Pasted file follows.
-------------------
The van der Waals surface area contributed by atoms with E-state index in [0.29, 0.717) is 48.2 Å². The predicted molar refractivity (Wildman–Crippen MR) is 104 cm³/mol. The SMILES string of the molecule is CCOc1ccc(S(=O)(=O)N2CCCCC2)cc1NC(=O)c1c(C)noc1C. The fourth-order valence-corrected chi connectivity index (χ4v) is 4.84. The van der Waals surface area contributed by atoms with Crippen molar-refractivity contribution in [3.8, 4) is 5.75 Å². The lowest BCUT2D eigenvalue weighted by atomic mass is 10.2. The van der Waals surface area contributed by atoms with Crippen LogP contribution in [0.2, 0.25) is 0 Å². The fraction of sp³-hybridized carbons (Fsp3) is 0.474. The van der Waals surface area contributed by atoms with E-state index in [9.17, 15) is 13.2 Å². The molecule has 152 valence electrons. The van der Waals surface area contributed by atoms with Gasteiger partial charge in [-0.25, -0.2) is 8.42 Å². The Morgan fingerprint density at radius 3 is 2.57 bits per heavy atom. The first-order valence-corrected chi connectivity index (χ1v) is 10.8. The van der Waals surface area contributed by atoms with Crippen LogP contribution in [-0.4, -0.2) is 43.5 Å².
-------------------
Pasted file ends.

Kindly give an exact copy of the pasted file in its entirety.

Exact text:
The van der Waals surface area contributed by atoms with E-state index in [0.29, 0.717) is 48.2 Å². The predicted molar refractivity (Wildman–Crippen MR) is 104 cm³/mol. The SMILES string of the molecule is CCOc1ccc(S(=O)(=O)N2CCCCC2)cc1NC(=O)c1c(C)noc1C. The fourth-order valence-corrected chi connectivity index (χ4v) is 4.84. The van der Waals surface area contributed by atoms with Crippen molar-refractivity contribution in [3.8, 4) is 5.75 Å². The lowest BCUT2D eigenvalue weighted by atomic mass is 10.2. The van der Waals surface area contributed by atoms with Crippen LogP contribution in [0.2, 0.25) is 0 Å². The fraction of sp³-hybridized carbons (Fsp3) is 0.474. The van der Waals surface area contributed by atoms with E-state index in [9.17, 15) is 13.2 Å². The molecule has 152 valence electrons. The van der Waals surface area contributed by atoms with Gasteiger partial charge in [-0.25, -0.2) is 8.42 Å². The Morgan fingerprint density at radius 3 is 2.57 bits per heavy atom. The first-order valence-corrected chi connectivity index (χ1v) is 10.8. The van der Waals surface area contributed by atoms with Crippen LogP contribution in [-0.4, -0.2) is 43.5 Å².